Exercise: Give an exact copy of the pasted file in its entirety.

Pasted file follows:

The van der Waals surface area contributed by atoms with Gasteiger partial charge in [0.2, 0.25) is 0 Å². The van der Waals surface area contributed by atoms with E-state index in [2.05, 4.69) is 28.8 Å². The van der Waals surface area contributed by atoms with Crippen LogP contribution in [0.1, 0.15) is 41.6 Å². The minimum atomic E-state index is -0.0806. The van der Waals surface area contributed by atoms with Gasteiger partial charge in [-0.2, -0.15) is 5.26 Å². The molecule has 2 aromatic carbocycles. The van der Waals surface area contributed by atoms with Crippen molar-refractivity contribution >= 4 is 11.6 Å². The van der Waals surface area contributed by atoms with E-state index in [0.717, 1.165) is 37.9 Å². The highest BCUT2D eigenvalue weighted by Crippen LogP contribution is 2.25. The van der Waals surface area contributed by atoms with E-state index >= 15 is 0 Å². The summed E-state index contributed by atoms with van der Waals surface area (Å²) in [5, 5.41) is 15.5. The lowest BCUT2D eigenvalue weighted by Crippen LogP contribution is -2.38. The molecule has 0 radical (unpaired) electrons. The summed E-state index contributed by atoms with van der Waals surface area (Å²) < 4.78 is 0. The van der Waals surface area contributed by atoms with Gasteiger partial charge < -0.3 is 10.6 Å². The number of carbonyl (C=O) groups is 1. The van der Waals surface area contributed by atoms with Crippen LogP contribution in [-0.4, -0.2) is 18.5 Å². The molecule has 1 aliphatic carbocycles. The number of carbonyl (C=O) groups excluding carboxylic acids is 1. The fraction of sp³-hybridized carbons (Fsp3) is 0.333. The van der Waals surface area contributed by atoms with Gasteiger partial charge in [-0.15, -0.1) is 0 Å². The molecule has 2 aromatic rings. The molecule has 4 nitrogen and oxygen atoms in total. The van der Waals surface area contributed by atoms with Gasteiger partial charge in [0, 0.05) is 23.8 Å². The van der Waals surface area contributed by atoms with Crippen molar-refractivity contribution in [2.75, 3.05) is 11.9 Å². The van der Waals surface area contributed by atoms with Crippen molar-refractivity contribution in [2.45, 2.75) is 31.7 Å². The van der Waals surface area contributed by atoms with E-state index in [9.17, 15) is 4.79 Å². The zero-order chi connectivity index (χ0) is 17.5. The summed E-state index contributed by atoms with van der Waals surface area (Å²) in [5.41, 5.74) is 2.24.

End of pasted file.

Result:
The van der Waals surface area contributed by atoms with Gasteiger partial charge in [0.2, 0.25) is 0 Å². The van der Waals surface area contributed by atoms with E-state index in [2.05, 4.69) is 28.8 Å². The van der Waals surface area contributed by atoms with Crippen LogP contribution in [0.1, 0.15) is 41.6 Å². The minimum atomic E-state index is -0.0806. The van der Waals surface area contributed by atoms with Gasteiger partial charge in [-0.2, -0.15) is 5.26 Å². The molecule has 2 aromatic carbocycles. The van der Waals surface area contributed by atoms with Crippen molar-refractivity contribution >= 4 is 11.6 Å². The van der Waals surface area contributed by atoms with E-state index in [0.717, 1.165) is 37.9 Å². The highest BCUT2D eigenvalue weighted by Crippen LogP contribution is 2.25. The van der Waals surface area contributed by atoms with E-state index >= 15 is 0 Å². The summed E-state index contributed by atoms with van der Waals surface area (Å²) in [5, 5.41) is 15.5. The lowest BCUT2D eigenvalue weighted by Crippen LogP contribution is -2.38. The molecule has 0 radical (unpaired) electrons. The summed E-state index contributed by atoms with van der Waals surface area (Å²) < 4.78 is 0. The van der Waals surface area contributed by atoms with Gasteiger partial charge < -0.3 is 10.6 Å². The number of carbonyl (C=O) groups is 1. The van der Waals surface area contributed by atoms with Crippen LogP contribution in [-0.4, -0.2) is 18.5 Å². The molecule has 1 aliphatic carbocycles. The number of carbonyl (C=O) groups excluding carboxylic acids is 1. The fraction of sp³-hybridized carbons (Fsp3) is 0.333. The van der Waals surface area contributed by atoms with Gasteiger partial charge in [-0.15, -0.1) is 0 Å². The molecule has 2 aromatic rings. The molecule has 4 nitrogen and oxygen atoms in total. The van der Waals surface area contributed by atoms with Gasteiger partial charge in [0, 0.05) is 23.8 Å². The van der Waals surface area contributed by atoms with Crippen molar-refractivity contribution in [2.75, 3.05) is 11.9 Å². The van der Waals surface area contributed by atoms with Crippen molar-refractivity contribution in [2.45, 2.75) is 31.7 Å². The van der Waals surface area contributed by atoms with E-state index in [9.17, 15) is 4.79 Å². The zero-order chi connectivity index (χ0) is 17.5. The summed E-state index contributed by atoms with van der Waals surface area (Å²) in [5.41, 5.74) is 2.24.